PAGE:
The Meaning Behind the Season

Lewis Walker |

Media headlines pre- and post-Thanksgiving focused on myriad shortages and rising prices, costs for everything from turkeys to gas. Even Christmas trees were in shorter supply and costlier compared to prior years. But there was good news. Airline passenger counts surged for the Thanksgiving holiday as family gatherings were in vogue after pandemic induced separations. Family matters!

The four weeks of Advent began on Sunday, November 28th as Christians focused on the Holy Family and the meaning of Christmas. Advent embraces hope and expectations reflected in the birth of Jesus. It’s about joy, prayer, penance, giving to and caring about others, welcoming.

The Jewish celebration of Hanukkah, the Festival of Lights, took place from November 28 to December 6. Hanukkah is the Hebrew word for “dedication,” and the  holiday commemorates the rededication of the Temple in Jerusalem in the 2nd century B.C. This occurred during a time when Israel was struggling for existence and some things were in short supply. The community was concerned as they only had enough oil to light the Menorah for one day. Miraculously, the oil lasted eight days.

In the holiday and spiritual season of 2021, as we worry about shortages, costs of goods and services, virus mutations, political divisions and rancor, and other challenges besetting individuals and society, what really is important?  Where do the spiritual messages of Hanukkah, Advent, and Christmas play into our contemplations and future-focused resolutions?

A November 16, 2021, report from Pew Research Center offered data from 19,000 adults surveyed across 17 advanced economies. Entitled “What Makes Life Meaningful,” the report noted that “Americans are much more likely to mention religion as a source of meaning in life than other publics.” In order of one to five, Americans rated family, friends, material well-being, occupation (work), and faith as their top sources of meaning. No other economy surveyed ranked “faith” anywhere near a significant focus.

Noted Pew, “The topic of faith, religion and spirituality is one where some societies notably differ. Outside of the U.S., religion is never one of the top ten sources of meaning cited─and no more than 5% of any non-American public mention it. In the U.S., however, 15% mention religion or God as a source of meaning, making it the fifth most mentioned topic.”

When Pew by median percentage across all 17 advanced countries classified what gives individuals meaning, “family and children” garnered 38% for the #1 factor.  Occupation and career was second at 25%, followed by material well-being, 19%; friends and community, 18%; physical and mental health, 17%. Only 4% noted a “romantic partner.” [There goes Valentine’s Day!]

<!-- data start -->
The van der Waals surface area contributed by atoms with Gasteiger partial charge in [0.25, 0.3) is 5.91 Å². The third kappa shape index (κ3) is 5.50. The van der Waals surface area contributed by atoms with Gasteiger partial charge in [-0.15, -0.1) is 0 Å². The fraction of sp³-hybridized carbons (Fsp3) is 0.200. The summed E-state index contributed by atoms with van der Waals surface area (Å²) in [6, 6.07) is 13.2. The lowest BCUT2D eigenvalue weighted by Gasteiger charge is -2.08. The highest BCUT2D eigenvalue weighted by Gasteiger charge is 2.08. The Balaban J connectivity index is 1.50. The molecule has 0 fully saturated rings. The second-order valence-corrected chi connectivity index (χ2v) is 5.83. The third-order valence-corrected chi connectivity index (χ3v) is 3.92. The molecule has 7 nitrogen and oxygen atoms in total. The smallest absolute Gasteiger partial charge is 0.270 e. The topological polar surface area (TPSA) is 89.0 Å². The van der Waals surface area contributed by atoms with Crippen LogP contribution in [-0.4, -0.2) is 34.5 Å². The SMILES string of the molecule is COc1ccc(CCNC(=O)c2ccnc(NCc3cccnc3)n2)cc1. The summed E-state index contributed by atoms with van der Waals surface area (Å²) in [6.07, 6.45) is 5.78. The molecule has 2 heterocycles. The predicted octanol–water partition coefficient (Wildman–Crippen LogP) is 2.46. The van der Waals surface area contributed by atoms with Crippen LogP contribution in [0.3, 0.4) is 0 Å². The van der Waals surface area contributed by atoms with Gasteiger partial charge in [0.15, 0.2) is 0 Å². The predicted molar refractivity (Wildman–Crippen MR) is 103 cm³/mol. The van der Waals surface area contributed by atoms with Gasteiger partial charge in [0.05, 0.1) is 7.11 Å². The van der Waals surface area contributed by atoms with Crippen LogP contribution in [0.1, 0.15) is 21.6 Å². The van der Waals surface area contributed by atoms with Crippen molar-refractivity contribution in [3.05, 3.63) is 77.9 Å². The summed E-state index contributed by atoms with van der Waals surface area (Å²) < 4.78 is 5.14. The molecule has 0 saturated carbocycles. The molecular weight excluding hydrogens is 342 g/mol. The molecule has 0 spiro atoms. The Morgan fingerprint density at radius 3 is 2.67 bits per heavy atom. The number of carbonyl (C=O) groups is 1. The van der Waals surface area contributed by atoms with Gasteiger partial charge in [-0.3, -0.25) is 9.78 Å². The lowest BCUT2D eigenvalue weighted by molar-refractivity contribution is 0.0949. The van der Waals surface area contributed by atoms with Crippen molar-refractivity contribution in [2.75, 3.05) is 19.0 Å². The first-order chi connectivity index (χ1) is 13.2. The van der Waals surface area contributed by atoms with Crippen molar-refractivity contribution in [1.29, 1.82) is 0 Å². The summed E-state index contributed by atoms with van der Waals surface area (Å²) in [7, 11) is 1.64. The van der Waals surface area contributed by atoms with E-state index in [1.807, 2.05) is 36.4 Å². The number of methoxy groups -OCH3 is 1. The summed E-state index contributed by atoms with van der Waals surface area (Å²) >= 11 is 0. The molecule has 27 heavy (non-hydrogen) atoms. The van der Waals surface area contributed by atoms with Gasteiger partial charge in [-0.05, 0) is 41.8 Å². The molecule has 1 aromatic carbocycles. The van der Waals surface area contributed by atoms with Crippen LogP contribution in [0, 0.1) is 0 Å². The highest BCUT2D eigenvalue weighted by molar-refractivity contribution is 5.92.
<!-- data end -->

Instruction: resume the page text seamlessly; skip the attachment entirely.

A scant 2% mentioned “retirement” as a source of meaning. However, retirement happiness and fulfillment without close ties to family and offspring, or material well-being and/or physical and mental health, is a challenge. Building strength in family relationships along with fiscal and physical fitness is foundational to a contented retirement. The fact that “occupation and career” ranked #2 tells you that having a post-career plan for meaning and purpose beyond work  is endemic to happiness.

Many key executives, professionals, and closely-held business owners whose life is wrapped up in their business have said that “running out of money” in retirement is not their number one concern, it’s boredom. My friend and author of many books on successful retirement, Mitch Anthony, wisely advises, “You have to have enough money so you can sleep well at night, but you also must have a purpose to wake up to in the morning.”

The lessons of Hanukkah, Advent, and Christmas underscore meaning and purpose. We are reminded of higher callings beyond our earthly sojourn which is a “blink of an eye” in terms of eternity. For those who celebrate the traditional religious holidays of December, meaning and purpose transcend self. Strong religious underpinnings help one to deal with the slings and arrows that complicate life and aging. That the United States ranked “faith” in the top five of things that make things meaningful in my opinion offers hope for the health of our republic.